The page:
- The borrower was current on payment as of February 1, 2020.
- Due to COVID-19, the borrower is experiencing a financial hardship that prevents the borrower from making timely payments on the mortgage obligation due.
If the written notice by the mortgage servicer cites any defect in the borrower’s request, that is curable, the mortgage servicer shall:
- Specifically identify any curable defect in the written notice;
- Provide 21 days from the mailing date of the written notice for the borrower to cure any identified defect;
- Accept receipt of the borrower’s revised request for forbearance before the aforementioned 21-day period lapses; and
- Respond to the borrower’s revised request within 5 business days of receipt of the revised request.
The Centers for Disease Control and Prevention Orders Moratorium on Residential Evictions
Relatedly, even if AB 3088 had failed to obtain Legislative’s approval, a tenant can still be protected by the eviction moratorium put in place by the Centers for Disease Control and Prevention (CDC), which halts residential evictions nationwide pursuant to Section 361 of the Public Health Service Act (CDC Order). The CDC Order applies to any state or local jurisdiction that has not provided the same or greater level of protection provided by the CDC Order. The CDC Order is effective through December 31, 2020.
In order for a tenant to be protected under the CDC Order, the tenant must provide to their landlord an executed copy of the declaration form provided by the CDC or a similar declaration under penalty of perjury. Each adult listed on the lease or housing contract should complete and provide the declaration.
The declaration must indicate the following:
- Tenant has used best efforts to obtain all available government assistance for rent or housing;
- Tenant either: (a) expects to earn no more than $99,000 in annual income for 2020 (or no more than $198,000 if filing a joint tax return); (b) was not required to report any income in 2019 to the U.S. Internal Revenue Service; or (c) received an Economic Impact Payment;
- Tenant is unable to pay the full rent due to substantial loss of household income, loss of compensable hours of work or wages, a lay-off, or extraordinary out-of-pocket medical expenses;
- Tenant is using best efforts to make timely partial payments that are as close to the full payment as the individual’s circumstances may permit; and
- Eviction would likely render the individual homeless or force the individual to move into a shared living setting because the individual has no other available housing options.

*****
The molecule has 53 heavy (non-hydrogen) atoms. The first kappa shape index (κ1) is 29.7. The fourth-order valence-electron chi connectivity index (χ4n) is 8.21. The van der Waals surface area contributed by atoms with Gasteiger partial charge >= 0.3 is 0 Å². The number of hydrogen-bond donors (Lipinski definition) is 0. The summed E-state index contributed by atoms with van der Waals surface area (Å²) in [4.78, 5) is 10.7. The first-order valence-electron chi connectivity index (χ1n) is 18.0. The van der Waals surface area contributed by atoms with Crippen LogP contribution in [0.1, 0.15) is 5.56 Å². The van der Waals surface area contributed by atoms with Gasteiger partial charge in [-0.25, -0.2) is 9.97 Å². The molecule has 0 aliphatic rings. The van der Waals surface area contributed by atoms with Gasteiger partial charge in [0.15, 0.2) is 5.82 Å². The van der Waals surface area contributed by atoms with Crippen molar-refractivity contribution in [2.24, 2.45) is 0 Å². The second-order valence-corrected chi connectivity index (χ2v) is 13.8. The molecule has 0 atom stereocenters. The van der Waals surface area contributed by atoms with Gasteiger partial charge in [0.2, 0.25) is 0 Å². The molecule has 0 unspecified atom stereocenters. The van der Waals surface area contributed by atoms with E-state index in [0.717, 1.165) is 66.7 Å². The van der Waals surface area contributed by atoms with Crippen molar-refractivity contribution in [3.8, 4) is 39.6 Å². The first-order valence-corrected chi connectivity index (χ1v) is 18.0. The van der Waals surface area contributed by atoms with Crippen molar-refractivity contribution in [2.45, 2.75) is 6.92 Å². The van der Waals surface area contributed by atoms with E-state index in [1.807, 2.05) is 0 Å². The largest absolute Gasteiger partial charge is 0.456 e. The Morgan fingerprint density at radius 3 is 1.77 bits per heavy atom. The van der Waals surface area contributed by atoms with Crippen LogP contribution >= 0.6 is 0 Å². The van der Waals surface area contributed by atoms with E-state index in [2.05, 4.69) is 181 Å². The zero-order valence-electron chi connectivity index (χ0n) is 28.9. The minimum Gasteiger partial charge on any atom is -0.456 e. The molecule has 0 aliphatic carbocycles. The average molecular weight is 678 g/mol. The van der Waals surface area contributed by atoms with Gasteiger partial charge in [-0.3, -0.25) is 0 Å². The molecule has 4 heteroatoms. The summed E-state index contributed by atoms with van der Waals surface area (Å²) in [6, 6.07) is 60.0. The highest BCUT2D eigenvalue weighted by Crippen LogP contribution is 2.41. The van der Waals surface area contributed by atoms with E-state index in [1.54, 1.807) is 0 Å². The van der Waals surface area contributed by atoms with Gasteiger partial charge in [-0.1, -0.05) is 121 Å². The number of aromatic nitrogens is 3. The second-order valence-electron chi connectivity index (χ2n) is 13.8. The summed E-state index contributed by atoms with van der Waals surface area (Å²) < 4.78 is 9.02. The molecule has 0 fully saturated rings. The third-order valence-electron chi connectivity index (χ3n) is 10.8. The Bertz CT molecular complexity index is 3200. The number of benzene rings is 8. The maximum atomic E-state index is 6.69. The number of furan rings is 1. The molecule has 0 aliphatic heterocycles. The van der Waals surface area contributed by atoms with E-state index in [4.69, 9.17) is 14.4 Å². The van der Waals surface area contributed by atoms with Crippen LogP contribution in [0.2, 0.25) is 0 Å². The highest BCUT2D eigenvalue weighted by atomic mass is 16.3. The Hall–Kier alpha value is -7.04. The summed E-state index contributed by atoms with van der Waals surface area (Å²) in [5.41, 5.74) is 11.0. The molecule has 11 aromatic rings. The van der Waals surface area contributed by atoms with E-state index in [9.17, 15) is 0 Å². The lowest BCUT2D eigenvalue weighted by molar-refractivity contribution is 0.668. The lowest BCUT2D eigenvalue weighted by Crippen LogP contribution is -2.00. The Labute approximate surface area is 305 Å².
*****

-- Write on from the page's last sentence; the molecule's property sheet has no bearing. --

The CDC Order will be enforced by federal authorities. The CDC Order does not forgive or cancel any payment obligations of a tenant and does not preclude a landlord from charging or collecting fees, penalties or interest as a result of the failure to pay rent.
Assembly Bill 1864
The second bill passed by the California Legislature, AB 1864, implements the California Consumer Protection Law (CCFPL) to promote consumer welfare and fair competition. Governor Newsom signed AB 1864 on September 25, 2020, and will be effective on January 1, 2021.
CCFPL prohibits unlawful, unfair, deceptive or abusive acts or practices with respect to consumer financial services and authorizes the Department of Financial Protection and Innovation (DFPI) (formerly known as the Department of Business Oversight [DBO]) to oversee and enforce CCFPL. DFPI is an expansion of DBO and retains all powers and responsibilities of the DBO.
CCFPL provides DFPI additional oversight authority over business activities, including debt collection, debt settlement, credit repair, check cashing, rent-to-own contracts, retail sales financing, consumer credit reporting and lead generation. CCFPL authorizes DFPI to implement rules related to any person that engages in the offering or providing of a consumer financial product or service to a California resident, including registration requirements, registration fees, records retention policies, background checks for key officers, and other appropriate financial requirements. CCFPL also authorizes DFPI to bring actions against any entity licensed or registered by the DFPI who engages in unlawful, unfair, deceptive or abusive practices.
The following are exempt from the CCFPL:
- Licensees of state agencies other than DFPI to the extent such entities are acting under the authority of the other state agency’s license;
- Existing licensees of the DFPI other than, payday lenders and student loan servicers; and
- Banks, credit unions, and other financial institutions acting under federal law or the laws of another state.
 (Chiu) Tenancy: rental payment default: mortgage forbearance: state of emergency: COVID-19.
 See prior article on AB 1482 here.
Copyright © 2020, Sheppard Mullin Richter & Hampton LLP.National Law Review, Volume X, Number 273